But the idea that, under certain circumstances, one has the option not to play the hand that one is dealt in an an actual game of cards appears in print much earlier. From James Beaufort, Hoyle's Games Improved: Being Practical Treatises on the Following Fashionable Games, Viz. Whist, Quadrille, Piquet, Bck-gammon, Chess, Billiards, and Tennis (1775):

In order to give a general idea if the game [Piquet], as we have proposed, it is necessary to observe here, that if the elder or younger hand has thirteen cards dealt him, it is at the option of the elder hand either to play the cards, or to have a new deal ; and if he chuses to stand the game, he is to lay out one more than he takes in, so that there may be three cards left to the dealer. If the younger hand has thirteen cards, he must in like manner lay out on more than he takes in ; and if either party has fourteen cards dealt him, there must be a new deal.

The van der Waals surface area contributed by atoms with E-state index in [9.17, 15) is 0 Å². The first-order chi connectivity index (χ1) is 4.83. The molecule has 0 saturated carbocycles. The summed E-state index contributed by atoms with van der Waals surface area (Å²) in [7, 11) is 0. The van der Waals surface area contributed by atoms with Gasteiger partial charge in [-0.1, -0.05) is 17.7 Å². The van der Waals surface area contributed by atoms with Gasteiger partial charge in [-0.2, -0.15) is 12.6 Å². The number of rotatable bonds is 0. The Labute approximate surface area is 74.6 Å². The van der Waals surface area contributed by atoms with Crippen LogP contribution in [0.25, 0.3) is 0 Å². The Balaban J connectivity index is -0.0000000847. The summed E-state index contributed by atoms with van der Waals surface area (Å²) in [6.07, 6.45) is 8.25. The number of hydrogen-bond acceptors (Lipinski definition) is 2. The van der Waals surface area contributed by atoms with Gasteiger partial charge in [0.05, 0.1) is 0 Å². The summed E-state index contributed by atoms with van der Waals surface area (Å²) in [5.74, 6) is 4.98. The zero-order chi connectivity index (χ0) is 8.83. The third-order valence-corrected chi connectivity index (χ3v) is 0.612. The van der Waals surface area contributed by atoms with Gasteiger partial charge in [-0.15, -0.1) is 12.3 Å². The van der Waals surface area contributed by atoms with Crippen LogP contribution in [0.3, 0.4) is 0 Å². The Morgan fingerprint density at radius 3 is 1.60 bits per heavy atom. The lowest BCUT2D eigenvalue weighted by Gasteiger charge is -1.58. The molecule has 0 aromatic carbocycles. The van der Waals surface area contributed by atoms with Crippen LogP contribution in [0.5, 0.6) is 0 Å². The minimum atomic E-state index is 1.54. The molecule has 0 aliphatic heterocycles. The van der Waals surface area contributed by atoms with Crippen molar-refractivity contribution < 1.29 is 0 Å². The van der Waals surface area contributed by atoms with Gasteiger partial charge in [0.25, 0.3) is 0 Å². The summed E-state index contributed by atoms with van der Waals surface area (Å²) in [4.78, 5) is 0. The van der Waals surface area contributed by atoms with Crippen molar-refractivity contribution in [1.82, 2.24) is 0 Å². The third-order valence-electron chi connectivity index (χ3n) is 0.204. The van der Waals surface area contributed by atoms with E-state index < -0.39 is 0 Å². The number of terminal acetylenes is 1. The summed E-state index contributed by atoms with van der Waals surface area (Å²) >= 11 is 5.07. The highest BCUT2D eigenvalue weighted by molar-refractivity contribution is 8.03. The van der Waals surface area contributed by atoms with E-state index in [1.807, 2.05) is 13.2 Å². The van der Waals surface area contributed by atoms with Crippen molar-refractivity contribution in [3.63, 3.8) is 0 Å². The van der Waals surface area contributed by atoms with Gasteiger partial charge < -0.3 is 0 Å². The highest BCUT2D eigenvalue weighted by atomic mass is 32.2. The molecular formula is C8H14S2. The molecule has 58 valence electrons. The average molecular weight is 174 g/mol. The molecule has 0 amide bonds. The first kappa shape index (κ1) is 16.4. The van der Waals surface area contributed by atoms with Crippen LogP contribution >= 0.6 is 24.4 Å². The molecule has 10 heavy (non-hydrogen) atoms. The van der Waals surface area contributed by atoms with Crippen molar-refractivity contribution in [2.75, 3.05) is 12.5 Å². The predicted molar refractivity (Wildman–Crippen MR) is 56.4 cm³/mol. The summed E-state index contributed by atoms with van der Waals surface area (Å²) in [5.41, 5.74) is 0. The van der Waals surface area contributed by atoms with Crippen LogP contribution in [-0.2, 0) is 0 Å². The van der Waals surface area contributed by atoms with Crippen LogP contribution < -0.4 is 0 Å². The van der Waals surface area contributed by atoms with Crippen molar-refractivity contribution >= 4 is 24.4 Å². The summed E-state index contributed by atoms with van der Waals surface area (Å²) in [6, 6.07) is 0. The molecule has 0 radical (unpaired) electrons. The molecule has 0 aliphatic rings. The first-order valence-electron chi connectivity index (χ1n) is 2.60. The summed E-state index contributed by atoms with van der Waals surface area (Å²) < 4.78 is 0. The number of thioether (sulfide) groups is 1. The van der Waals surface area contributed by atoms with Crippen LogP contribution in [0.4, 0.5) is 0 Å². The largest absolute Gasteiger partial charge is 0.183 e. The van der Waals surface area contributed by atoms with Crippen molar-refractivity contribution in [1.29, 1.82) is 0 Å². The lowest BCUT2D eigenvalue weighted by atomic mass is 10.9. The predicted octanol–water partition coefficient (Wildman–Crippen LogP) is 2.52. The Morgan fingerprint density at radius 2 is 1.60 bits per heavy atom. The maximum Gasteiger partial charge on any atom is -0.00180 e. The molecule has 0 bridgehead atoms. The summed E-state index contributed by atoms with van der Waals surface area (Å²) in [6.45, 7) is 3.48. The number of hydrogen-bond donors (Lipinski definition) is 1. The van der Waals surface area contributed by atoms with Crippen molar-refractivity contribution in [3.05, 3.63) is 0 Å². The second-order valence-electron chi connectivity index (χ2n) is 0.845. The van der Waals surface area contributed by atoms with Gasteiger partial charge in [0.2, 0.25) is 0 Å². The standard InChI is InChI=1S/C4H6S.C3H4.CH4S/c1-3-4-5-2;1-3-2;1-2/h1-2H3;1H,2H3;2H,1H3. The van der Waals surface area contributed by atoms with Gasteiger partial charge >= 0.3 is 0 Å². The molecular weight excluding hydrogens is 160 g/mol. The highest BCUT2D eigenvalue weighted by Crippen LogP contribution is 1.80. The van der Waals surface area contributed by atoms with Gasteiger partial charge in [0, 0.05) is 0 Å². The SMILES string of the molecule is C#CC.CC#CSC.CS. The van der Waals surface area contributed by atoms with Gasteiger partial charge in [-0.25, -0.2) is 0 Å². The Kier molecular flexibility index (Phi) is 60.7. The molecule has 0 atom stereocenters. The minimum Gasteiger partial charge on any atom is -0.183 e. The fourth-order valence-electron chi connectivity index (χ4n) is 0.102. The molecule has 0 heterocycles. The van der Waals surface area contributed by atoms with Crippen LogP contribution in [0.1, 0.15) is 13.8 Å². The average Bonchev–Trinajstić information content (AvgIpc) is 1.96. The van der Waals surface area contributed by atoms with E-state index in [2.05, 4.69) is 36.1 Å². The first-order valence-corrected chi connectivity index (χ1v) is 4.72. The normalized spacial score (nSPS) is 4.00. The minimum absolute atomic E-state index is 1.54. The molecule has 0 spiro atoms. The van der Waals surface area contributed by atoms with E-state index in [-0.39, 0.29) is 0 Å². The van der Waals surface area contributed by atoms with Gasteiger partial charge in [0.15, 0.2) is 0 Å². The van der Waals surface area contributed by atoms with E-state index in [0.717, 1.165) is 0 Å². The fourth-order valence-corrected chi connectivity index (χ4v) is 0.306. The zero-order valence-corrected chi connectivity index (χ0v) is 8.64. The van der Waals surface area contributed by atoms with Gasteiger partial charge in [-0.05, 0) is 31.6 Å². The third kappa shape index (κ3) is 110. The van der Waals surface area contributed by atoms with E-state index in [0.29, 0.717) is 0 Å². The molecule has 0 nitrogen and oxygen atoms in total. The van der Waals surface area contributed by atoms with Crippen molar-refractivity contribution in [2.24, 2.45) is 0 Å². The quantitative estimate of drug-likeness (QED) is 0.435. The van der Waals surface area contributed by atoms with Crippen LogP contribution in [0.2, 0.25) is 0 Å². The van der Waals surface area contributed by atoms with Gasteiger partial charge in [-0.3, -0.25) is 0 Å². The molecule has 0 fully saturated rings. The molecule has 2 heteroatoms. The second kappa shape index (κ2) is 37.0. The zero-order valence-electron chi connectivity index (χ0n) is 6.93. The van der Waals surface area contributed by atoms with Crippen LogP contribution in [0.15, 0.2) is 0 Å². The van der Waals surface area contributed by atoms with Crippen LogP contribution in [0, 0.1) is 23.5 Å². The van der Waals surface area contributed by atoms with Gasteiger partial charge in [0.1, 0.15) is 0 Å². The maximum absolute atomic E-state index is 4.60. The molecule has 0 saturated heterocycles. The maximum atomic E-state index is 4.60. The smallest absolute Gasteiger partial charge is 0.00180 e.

The example of the figurative expression from 1856 is interesting in that it doesn't seem to arise as a striking turn of phrase by a particularly poetical or inventive speaker (Captain Martin), but rather as a kind of axiomatic observation familiar to both the speaker and the hearer in the novel. Charles Lever was born and raised in Ireland, and his novel is set there.

In a comment beneath Stuart F's answer, Peter Shor notes the following very similar metaphorical usage, from The Hunted Heir, serialized in The Young Ladies' Journal (May 1, 1868):

"It shall be so," he [Gaspard] said—"it shall be as you will, Clemence, though the game you would have me share in is a dangerous one. However, I will do my best to play the cards you have put in my hands, when the chance is given me; but it must depend on that, remember. It would be simple madness for me to originate any such idea to the countess."

Like Captain Martin, Gaspard seems not to be inventing a new metaphor, but rather invoking a familiar one.